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they that die most virtạous have in their youth lived most vicious; and none knows the danger of the fire more than he that falls into it.” This, we undertake to say, is not the morality of Shakspere: it is a tolerance beyond his tolerance. But it is the morality which prevails in • The London Prodigal.' The uncle goes on to say that the son is a continual swearer, a breaker of his oaths, a mighty brawler, a great drinker, one that will borrow of any man. The youth knocks at the door; and the father disguised is to be represented as dead. A will is produced by which the son is disinherited; and it is justice to him to say that he displays the same indifference about the loss of fortune as about the death of his father. Old Flowerdale lends him twenty pounds in his assumed character, and agrees to engage with him as a servant. A wooing now commences after a strange fashion. Sir Lancelot Spurcock has three daughters, of whom Luce, the most attractive, has three suitors—Sir Arthur Greenshield, whom she prefers; Oliver, a Devonshire clothier, whom the father patronizes; and young Flowerdale, who is rejected both by father and daughter. A more heartless scoundrel certainly never presented himself in worshipful society. His father being named, he thus speaks of him :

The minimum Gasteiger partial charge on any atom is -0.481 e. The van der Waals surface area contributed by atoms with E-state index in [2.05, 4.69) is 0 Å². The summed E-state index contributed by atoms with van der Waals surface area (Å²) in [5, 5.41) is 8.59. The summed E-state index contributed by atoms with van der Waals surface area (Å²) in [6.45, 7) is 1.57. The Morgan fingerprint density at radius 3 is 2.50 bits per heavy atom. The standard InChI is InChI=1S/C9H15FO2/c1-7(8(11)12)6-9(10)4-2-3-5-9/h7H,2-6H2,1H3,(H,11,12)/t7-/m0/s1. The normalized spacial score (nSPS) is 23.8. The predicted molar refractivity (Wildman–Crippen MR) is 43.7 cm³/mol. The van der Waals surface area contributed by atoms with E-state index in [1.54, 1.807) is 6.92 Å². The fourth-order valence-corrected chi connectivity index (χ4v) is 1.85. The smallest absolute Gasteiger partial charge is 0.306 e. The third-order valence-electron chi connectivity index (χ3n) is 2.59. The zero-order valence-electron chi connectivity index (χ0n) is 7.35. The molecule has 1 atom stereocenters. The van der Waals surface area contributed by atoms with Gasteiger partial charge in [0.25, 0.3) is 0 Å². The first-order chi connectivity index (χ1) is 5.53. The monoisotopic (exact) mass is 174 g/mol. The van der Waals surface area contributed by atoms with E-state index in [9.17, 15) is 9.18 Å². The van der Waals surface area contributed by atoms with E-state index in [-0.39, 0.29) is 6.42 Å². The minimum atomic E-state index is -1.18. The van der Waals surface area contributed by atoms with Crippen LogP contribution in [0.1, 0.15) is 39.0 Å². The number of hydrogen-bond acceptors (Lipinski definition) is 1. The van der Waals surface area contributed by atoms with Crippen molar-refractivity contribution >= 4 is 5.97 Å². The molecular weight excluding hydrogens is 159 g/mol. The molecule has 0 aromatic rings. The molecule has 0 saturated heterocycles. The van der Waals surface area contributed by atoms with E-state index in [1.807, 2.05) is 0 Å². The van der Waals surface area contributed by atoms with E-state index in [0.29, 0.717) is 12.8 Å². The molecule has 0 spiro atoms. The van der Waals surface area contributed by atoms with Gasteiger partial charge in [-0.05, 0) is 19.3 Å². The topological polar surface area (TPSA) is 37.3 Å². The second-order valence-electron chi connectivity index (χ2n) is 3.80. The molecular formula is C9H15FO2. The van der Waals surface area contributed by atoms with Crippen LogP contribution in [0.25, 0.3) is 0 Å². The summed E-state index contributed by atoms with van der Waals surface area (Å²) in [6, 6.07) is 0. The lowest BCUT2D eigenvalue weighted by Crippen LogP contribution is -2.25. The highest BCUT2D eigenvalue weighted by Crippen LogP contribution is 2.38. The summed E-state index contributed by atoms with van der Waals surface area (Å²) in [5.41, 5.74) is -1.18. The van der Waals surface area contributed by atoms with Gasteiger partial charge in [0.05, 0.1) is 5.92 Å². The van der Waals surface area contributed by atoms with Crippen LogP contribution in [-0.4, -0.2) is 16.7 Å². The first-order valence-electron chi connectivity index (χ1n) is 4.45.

“Ay, God be praised, he is far enough;
He is gone a pilgrimage to Paradise,
His father, who in his assumed character of a servant is called Kester, is desirous to marry his son to the lady; and he thus devises a plan for overcoming the prudential scruples of Sir Lancelot :
“Presently we'll go and draw a will,
Where we'll set down land that we never saw;
The device succeeds. The covetous knight rejects the honest clothier, and Luce is married against her will to the heartless pro
fligate, who thus discloses the nature of his love in confidence to Kester :
“And thou shalt see, when once I have my dower,
In mirth we 'll spend full many a merry hour: